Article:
This is the second in a series of four posts on establishing Product/Market fit. This post covers pricing. Other posts cover the Customer Development Process, managing customer demand, and surviving / bootstrapping. Subscribe to this blog to receive other such entrepreneurial growth tips.
Getting the right pricing, for the right customer group, at the right time, in the right channel(s) may seem like wizardry. Either overly complex or overly simplified a.k.a. best guesses. Fortunately, it doesn’t have to be either.
Like many of my previous posts, I strive to aggregate high-level frameworks and tactics to help start-up employees. Broken down into smaller pieces, pricing can be a fairly easy process.
Prior to beginning any pricing exercise, we must deeply understand the ideal customer profile and buyer personas. For a refresher, this previous post may be helpful.
Knowing who you’re pricing for, how they’re motivated, where they buy, etc. focuses the pricing exercise.
With that in mind, here are 5 steps to overcoming the challenge of pricing a product.
- Choose your positioning vector
- Remember the other 3 Ps
- Benchmark across competition, value, & cost
- Price higher
- Remove all friction to buying
1. Choose your positioning vector
According to “The Discipline of Market Leaders” by Treacy and Wiersema, the most successful companies deliver superior customer value by choosing to stand above their competition on one, not more, of these value disciplines: product leadership, customer intimacy, or operational excellence.
Product leadership: offering customers leading-edge products and services that consistently enhance the customer’s use or application of the product, thereby making rivals’ goods obsolete.
Customer intimacy: segmenting and targeting markets precisely and then tailoring offerings to match exactly the demands of those niches.
Operational excellence: providing customers with reliable products or services at competitive prices and delivered with minimal difficulty or inconvenience.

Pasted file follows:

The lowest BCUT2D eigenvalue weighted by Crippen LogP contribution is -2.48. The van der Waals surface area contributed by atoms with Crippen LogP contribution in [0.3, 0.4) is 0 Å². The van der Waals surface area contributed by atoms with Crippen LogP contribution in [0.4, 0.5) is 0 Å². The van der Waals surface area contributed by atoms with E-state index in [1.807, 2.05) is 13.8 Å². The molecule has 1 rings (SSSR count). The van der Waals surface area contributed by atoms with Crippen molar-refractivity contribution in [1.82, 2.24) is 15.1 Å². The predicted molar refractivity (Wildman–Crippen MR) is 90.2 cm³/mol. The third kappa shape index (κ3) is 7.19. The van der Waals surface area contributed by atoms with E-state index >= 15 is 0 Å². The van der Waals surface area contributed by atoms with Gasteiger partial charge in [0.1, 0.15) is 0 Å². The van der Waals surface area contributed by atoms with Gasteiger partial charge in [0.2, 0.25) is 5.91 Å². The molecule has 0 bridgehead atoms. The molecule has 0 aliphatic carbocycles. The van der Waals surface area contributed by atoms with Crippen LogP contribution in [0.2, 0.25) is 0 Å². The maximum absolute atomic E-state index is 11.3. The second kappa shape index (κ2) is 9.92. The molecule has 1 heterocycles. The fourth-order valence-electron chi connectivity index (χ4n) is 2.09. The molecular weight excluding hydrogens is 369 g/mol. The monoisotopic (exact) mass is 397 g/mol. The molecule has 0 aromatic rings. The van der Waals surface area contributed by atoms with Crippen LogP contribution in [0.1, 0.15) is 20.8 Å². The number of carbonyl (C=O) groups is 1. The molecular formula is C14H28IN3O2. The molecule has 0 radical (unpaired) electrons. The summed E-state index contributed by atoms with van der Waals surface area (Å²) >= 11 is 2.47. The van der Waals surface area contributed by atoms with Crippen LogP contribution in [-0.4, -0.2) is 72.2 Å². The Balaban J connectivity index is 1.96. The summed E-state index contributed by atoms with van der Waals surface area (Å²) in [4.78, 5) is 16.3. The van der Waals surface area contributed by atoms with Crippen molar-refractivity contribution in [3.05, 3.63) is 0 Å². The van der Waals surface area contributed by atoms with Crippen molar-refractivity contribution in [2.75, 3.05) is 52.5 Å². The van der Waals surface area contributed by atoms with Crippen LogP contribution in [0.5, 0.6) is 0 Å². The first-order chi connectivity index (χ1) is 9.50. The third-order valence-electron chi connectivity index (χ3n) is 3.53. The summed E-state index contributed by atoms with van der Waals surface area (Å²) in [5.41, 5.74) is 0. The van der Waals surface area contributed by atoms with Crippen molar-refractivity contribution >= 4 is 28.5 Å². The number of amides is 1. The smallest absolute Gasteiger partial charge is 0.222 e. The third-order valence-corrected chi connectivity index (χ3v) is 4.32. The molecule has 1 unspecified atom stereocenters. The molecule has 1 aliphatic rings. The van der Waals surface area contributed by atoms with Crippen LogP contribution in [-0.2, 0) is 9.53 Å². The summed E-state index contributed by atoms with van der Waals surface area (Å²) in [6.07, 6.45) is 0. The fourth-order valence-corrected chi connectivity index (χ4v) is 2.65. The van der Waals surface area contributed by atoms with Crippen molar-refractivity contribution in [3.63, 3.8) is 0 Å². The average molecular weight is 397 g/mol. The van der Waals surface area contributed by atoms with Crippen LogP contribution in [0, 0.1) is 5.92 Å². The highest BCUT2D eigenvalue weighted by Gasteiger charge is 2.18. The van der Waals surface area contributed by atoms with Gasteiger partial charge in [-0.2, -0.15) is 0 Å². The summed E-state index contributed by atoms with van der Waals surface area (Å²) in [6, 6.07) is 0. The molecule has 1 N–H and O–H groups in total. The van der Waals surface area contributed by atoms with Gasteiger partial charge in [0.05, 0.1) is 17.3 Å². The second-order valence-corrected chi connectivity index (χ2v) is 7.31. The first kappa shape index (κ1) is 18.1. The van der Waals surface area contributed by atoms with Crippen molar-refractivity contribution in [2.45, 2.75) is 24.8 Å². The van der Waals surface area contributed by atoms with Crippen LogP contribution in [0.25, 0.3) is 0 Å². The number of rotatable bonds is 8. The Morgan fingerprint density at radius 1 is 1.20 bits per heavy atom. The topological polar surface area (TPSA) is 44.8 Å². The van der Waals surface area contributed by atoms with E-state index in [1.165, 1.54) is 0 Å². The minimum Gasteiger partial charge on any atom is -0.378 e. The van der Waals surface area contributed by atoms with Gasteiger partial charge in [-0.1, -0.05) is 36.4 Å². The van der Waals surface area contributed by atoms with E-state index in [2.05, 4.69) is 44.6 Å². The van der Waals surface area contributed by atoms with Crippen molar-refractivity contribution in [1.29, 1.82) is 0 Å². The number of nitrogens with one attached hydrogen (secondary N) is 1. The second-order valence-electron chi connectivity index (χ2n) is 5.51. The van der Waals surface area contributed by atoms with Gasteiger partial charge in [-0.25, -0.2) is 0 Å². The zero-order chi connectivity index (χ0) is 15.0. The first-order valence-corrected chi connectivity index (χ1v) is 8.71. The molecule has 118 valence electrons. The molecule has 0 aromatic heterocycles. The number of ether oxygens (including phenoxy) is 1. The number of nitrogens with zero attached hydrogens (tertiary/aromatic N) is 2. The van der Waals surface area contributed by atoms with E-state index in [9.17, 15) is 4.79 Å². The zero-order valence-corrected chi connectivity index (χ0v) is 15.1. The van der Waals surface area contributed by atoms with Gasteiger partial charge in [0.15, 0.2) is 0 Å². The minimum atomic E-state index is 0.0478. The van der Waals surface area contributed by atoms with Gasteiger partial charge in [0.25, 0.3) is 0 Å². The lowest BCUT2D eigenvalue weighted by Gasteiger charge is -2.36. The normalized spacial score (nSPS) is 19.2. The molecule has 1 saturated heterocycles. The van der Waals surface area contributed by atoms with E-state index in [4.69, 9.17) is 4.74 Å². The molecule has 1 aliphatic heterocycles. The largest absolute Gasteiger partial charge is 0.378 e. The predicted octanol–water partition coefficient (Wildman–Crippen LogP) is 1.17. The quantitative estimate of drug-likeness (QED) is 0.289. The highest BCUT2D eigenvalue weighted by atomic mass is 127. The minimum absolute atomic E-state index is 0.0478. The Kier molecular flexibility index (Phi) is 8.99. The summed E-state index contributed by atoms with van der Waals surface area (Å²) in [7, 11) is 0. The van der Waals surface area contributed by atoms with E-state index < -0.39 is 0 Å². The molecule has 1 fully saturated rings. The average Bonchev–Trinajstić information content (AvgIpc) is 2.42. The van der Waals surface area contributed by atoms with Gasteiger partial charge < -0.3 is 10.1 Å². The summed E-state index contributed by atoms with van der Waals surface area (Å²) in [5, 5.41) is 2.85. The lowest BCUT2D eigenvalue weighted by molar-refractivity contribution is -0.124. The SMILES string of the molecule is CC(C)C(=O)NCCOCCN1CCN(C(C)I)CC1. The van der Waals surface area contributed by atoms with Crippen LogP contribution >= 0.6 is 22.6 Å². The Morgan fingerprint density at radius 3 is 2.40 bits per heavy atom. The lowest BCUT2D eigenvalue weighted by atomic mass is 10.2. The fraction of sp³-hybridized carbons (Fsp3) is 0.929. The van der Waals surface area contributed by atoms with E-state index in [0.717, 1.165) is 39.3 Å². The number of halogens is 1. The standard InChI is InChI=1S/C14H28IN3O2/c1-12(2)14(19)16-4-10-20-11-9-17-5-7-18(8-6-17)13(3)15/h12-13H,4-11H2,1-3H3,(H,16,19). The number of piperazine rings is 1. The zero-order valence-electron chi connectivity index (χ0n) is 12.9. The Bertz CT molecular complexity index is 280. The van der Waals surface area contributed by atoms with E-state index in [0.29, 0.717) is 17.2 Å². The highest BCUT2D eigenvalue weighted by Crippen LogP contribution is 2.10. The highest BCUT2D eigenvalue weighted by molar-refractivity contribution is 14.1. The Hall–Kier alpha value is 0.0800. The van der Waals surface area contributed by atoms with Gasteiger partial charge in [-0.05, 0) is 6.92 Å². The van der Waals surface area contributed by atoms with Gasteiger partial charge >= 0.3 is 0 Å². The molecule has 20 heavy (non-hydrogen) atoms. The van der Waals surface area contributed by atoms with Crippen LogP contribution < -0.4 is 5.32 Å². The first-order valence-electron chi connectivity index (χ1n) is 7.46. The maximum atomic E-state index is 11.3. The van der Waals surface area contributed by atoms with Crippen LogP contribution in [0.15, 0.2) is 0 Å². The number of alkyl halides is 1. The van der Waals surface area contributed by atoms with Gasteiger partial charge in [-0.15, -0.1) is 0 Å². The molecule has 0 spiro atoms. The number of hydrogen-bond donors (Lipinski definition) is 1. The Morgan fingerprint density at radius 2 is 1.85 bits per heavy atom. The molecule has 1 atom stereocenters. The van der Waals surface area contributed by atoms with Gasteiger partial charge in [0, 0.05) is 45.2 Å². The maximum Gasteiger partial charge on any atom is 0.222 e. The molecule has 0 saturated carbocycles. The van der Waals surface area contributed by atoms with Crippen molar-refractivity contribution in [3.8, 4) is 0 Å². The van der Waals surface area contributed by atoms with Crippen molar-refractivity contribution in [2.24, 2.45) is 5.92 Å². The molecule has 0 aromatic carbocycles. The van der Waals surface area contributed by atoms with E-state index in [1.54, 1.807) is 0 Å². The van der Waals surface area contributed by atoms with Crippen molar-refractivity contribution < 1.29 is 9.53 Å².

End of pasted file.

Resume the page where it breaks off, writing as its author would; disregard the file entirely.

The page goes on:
To be viewed as a leader in a particular field, a company must be at competitive parity on two of the vectors and superior at one. The image below illustrates where industry leaders are positioned across value propositions.
For early stage companies making such decisions early on drives the strategy of the company including the operating model, marketing, competitive positioning, support, product design, etc.
Tensions in achieving product / market fit are often blamed on pricing, sales, product, or marketing. However, they usually stem from broader strategy decisions about the company’s overall value proposition. Often start-ups try to have the best product and be the cheapest. Or they seek to service the customer better than anyone while also having the best product in the market. Both examples are exercises in futility. Consumers will be underwhelmed. Management will be frustrated. Company results will fall far short of expectations.
For startups building a long-lasting or high growth company, choose one vector to excel at and then build the executional plan accordingly.
2. Remember the other 3 Ps
In the eagerness to get a product to market, it’s not uncommon to focus mostly, if not exclusively, on price. But all 4 Ps of the marketing mix are crucial.
Products that solve a visceral need and directly appeal to a buyer persona command a higher premium and better loyalty.